Various remote (professional) collaboration tools are on the market today. Typical examples include video streaming and conferencing solutions, but there are plenty of other use cases: control rooms, for instance, increasingly make use of advanced collaboration tools as well – to share data, stats and video with remote operators and security staff.
To support this type of applications, hardware-based solutions exist that make use of dedicated networks and devices to guarantee an excellent quality-of-service (QoS).
On the other hand, their software-based counterparts use shared networks (e.g. LAN, WAN, Internet). And while the latter can more easily adapt to varying numbers of users and different devices, the devices at this end (e.g. smartphones, tablets) have not been designed to handle the specific needs and requirements that professional collaboration requires. So, what if we could combine the best of both worlds?
“With EMD, we pursued the creation of a flexible, scalable and reliable cloud-based platform for the real-time and secure distribution of A/V content. A collaboration platform that comes with a guaranteed QoS, yet flexibly supports a variety of devices and varying numbers of users. A generic platform, as well, that can be used in different application scenarios,” explains project lead Jürgen Slowack (Barco).
“One of the major challenges was the number of dynamics at play. To find the right balance between QoS and the usage of a shared, cloud-based infrastructure, one needs to have a good view on how the system is behaving and how much bandwidth and computing power is required at any given time. Hence, an important part of the project included investigating ways to intelligently reserve – and release – the proper cloud resources,” adds research lead Bruno Volckaert (imec - Ghent University).
First of all, the consortium investigated how to translate the benefits and robustness of Barco’s hardware-based A/V collaboration tools in a software solution – turning the various pieces of hardware into software components that can be installed on Virtual Machines in the cloud, while also shifting from a dedicated network to a shared one.
Bruno Volckaert: “But that led us to ask the question: how can we provision the proper cloud resources in the most optimal way? Today, setting up a collaboration session using Virtual Machines takes up to two minutes – which doesn’t work in a business context. Moreover, reserving high numbers of Virtual Machines (to guarantee QoS, no matter the number of online collaborators) can become pretty expensive. So you want to make sure cloud resources are used as efficiently as possible – and reserved/released in function of the actual demand.”
Hence, a novel Virtual Machine provisioning approach was developed. It dynamically reserves and releases idling Virtual Machines, enabling collaborators to connect within seconds while upholding the required QoS and using resources as (cost-)efficiently as possible. Importantly, the technology learns from its past behavior – so that efficiency increases even more over time.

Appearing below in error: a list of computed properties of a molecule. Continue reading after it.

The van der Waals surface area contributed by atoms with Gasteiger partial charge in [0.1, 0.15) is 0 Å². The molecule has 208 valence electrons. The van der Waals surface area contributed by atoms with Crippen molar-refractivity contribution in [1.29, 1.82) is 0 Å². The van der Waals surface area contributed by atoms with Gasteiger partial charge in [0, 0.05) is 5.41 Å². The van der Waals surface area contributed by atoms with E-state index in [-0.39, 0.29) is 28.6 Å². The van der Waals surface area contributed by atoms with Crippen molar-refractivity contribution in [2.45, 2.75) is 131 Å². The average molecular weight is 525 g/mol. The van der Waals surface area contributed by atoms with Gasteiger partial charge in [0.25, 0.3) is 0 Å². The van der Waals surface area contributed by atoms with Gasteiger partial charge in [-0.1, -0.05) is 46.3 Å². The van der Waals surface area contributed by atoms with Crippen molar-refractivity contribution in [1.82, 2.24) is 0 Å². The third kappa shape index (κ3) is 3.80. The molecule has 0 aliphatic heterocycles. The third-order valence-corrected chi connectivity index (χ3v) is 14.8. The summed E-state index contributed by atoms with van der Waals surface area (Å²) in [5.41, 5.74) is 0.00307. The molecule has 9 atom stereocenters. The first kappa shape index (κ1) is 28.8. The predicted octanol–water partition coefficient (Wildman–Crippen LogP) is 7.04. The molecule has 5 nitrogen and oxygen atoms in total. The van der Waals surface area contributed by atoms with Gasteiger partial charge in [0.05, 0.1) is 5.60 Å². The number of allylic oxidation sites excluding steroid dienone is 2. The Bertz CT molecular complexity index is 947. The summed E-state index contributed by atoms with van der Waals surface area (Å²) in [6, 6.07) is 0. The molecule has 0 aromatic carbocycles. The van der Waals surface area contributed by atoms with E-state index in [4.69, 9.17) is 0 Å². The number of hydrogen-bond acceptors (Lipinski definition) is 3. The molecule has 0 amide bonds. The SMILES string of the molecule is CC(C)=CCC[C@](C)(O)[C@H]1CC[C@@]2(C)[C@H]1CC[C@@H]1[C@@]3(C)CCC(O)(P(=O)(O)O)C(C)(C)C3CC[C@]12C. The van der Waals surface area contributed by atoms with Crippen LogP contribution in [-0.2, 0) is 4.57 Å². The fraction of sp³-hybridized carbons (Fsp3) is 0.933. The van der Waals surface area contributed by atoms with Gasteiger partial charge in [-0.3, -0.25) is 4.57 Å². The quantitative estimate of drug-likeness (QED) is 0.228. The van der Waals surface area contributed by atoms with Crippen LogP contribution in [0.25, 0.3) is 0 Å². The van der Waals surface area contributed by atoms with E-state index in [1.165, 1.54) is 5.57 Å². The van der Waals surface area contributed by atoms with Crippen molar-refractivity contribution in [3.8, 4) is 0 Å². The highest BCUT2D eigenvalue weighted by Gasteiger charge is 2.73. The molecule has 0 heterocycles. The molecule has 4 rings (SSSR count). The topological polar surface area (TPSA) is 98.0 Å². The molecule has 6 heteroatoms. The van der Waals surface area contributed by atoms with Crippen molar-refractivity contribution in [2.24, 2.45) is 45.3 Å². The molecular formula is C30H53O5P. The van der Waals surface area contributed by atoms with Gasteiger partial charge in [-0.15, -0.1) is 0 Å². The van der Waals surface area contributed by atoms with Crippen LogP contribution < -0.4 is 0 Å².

When setting up a collaboration session, you want to make sure that the A/V streams are transcoded in function of the collaborators’ screens – as to avoid the network gets overburdened. Sending
out 4K video streams to people joining a session with their mobile phones, for instance, doesn’t make sense.
Hence, EMD resulted in an algorithm that takes into account a variety of collaboration requirements, constraints (available bandwidth, latency, etc.) and parameters (such as cost) to decide where A/V software components should be put in the network – translating in a better QoS at a reduced cost.
In a business context, offering A/V collaboration services with the highest QoS – even if transported over a shared network – is a must-have. Yet, the network’s IP switches (which process and route the various A/V packets) are typically optimized for chunks of traffic (e.g., file transfer, internet browsing) and are sometimes unable to cope with traffic bursts, causing video streams to stall.
Today, (re)configuring those IP switches is not easy – with hundreds of parameters that need to be set. Hence, EMD laid the foundation of the world’s first generic SDN Controller (the brain of the network) that supports IP switches from different vendors in a uniform way. As such, guaranteeing a high QoS – by avoiding packet loss and limiting latency to an absolute minimum – suddenly becomes a lot easier and considerably less expensive, with the SDN Controller reserving and managing the proper resources to uphold the agreed-upon QoS.
Building on the EMD project results, SDNsquare’s new SDN Controller readily supports IP switches from different vendors – providing them with a major competitive advantage.
Barco is looking to include a number of EMD components in the roadmap of its ClickShare product portfolio; moreover, they are investigating the technology’s potential in application domains such as education (virtual classrooms with remote students), healthcare (digital operating theatres), etc.
Axians continues to explore the technology’s potential to improve its ‘business continuity as a service’ offering – which focuses on anomaly detection and predictive network maintenance (flagging issues before they impact the actual service).